"Is everyone here then?" asked Sir Andrew Ffoulkes,
the Scarlet Pimpernel's lieutenant and best friend. Answers rang
out from one end of the room to the other
"Here," and so on.
"Were is Hastings?" asked Armand St. Just.
"Here," replied Hastings as he entered the room. "Sorry I am late."
"Have a seat; we must get down to business." It was Sir Percy who had spoken, and all eyes were immediately riveted upon him, their leader and hero. "We have a very important rescue to carry out as you all well know. You also know that we are short a member."
"Yes, Percy, but are there still enough to undertake this mission, even as important as it is?" said Armand "There's myself, Ffoulkes, Dewhurst, Hastings, Everingham, Mackenzie, Froggy, Glynde, and you. And can't we get more of the members here quickly?"
"Not soon enough. We need to be there in just a few days," said Percy
"I have a friend who would be more than willing to join the League. He would come this very night if I asked him," responded Dewhurst
"Yes, I do not doubt there are many who would be willing to join. What I want to know is if they will be loyal to our cause come what may. This is going to be an extremely complicated task to complete. We must get to the Marquis and his family as quickly as we can. Now is not the time to deal with a traitor, or a fool, in our midst. All the same, every journey we make to France is fraught with danger, and what time is there ever to deal with a traitors or fools? Who do you have in mind Dewhurst?" asked Percy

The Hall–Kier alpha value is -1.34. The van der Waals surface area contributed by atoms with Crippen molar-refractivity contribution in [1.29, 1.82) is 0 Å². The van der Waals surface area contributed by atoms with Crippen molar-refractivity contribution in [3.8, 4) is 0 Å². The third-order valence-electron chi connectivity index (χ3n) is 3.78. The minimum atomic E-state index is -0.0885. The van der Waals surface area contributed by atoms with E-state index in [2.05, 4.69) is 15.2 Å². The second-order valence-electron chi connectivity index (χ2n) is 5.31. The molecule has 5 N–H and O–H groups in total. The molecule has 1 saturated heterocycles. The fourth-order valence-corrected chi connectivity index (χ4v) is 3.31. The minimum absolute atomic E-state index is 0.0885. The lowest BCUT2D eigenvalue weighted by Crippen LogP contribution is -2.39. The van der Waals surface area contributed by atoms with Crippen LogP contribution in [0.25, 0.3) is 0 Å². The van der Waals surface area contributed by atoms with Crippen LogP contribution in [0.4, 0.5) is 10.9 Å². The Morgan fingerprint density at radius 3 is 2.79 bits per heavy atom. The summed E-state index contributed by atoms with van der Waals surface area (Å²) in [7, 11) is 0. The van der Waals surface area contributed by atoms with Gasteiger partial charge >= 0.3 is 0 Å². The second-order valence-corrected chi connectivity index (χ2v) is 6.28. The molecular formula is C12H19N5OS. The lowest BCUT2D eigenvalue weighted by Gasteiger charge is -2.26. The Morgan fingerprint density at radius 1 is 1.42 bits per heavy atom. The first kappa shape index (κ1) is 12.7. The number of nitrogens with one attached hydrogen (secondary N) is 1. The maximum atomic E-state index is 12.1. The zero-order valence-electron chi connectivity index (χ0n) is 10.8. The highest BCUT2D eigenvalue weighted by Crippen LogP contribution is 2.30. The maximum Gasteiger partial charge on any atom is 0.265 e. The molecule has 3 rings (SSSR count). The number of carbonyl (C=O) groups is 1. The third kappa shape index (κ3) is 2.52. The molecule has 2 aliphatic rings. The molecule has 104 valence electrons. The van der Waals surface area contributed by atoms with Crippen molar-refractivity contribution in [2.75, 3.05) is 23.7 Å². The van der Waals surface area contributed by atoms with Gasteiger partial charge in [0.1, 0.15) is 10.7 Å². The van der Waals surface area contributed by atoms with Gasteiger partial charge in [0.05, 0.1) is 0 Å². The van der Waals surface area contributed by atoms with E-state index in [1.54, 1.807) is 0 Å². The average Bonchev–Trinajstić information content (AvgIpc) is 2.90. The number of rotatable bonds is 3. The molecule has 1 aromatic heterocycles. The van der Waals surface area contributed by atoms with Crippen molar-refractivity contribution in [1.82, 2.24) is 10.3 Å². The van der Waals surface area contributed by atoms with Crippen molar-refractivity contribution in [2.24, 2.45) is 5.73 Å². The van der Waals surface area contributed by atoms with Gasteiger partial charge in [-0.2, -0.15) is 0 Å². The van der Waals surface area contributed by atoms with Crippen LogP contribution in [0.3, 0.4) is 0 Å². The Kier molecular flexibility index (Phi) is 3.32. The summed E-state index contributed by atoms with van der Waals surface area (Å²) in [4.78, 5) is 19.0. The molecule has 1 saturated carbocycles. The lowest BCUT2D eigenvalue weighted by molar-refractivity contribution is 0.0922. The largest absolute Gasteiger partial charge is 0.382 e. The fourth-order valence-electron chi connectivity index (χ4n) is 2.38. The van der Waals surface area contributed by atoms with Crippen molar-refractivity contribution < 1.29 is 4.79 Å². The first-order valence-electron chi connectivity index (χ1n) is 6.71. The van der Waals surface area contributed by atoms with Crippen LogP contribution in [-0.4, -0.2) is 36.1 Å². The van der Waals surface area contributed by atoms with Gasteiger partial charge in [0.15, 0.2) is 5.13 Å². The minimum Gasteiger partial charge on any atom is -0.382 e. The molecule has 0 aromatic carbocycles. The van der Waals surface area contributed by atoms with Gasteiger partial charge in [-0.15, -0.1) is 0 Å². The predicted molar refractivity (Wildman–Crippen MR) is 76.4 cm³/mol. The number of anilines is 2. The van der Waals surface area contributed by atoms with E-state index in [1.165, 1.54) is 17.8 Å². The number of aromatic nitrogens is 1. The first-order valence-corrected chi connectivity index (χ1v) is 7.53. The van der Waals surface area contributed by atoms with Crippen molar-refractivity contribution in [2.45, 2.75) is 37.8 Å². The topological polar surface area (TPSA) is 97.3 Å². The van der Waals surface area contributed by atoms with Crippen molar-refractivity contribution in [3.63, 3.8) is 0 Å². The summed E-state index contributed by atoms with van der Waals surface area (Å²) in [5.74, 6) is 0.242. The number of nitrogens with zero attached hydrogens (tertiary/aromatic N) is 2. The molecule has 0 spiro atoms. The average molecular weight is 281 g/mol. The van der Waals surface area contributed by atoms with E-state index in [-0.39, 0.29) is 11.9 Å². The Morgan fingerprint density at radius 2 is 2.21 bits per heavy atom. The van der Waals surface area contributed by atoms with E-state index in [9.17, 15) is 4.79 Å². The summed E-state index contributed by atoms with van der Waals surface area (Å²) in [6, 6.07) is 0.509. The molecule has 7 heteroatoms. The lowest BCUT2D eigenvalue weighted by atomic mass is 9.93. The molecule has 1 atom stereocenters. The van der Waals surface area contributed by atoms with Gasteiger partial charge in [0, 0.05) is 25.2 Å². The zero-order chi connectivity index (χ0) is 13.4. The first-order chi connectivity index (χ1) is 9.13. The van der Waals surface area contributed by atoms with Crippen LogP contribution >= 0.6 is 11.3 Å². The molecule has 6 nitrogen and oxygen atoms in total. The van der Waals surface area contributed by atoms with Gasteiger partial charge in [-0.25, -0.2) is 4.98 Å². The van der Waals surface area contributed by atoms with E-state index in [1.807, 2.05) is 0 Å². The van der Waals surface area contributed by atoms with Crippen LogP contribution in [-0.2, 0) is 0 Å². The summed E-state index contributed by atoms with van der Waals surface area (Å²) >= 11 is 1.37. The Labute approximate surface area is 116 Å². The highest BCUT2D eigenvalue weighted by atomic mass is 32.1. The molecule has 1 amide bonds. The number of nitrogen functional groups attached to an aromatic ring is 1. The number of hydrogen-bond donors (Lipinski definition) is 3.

"I was thinking of Lord Alexander Wyndham. He can never seem to hear enough of the Scarlet Pimpernel. He has told me on more that one occasion how much he would give if could only join the league of the Scarlet Pimpernel. I think he already guesses that Ffoulkes and I are members, maybe he guesses more. I can't tell for sure, but I can't believe he would play us false."
"I have watched him Dewhurst, and talked to him some. From all that I hear he seems to be quite a man of integrity. Very dependable, and intelligent as well. A little more serious, maybe than is usual for a young man of his standing, but that is all the better for our mission."
"There is only one objection I can think of to his joining us," Tony added after a moment's pause.
"What's that?" Armand asked.
"We'll have quite the job turning him into a 'proper gentleman' like the rest of us! He seems to hate parties and avoid them whenever possible. What was it? Three, or four balls he 'regretted to inform you he could not attend because' before he was finally forced to attend Blakeney's latest one? From what I gathered, he only went to that one because his mother insisted."
"Well, I for one can certaintely sympathize with him there. I get pretty uncomfortable myself at some of those parties," Hastings put in.
"Well, do we all agree then that we won't hold his dislike for fancy occasions against him? As long as he's willing to act the part from now on, and attend balls more than once or twice a year." The others gave their laughing assent, so he continued, "Very well then. Ffoulkes, will you and Tony have a talk with him tomorrow?
"Of course, Percy," they both agreed immediately.
"Now that we have got that settled," Percy continued "We leave day after tomorrow, you all know the meeting place." The eight men rose. All left save Sir Andrew.
"Yes, Ffoulkes?" said Percy, who throughout this serious discussion had always managed to maintain an easy manner, even light hearted.
"Do you think it wise? It has only been a matter of weeks since Kulmstead tried to betray us all."
"Yes, I know," answered Percy as, pacing the floor, he paused to look up at his friend.
"But my dear Ffoulkes, we really have no choice, we need all the men we can get for this rescue. And besides I would like to have all nineteen league members once again."
"Well, I do hope Lord Alexander proves faithful," said Andrew worriedly
"Oh, I believe he will Ffoulkes, I believe he will," responded Percy contemplatively.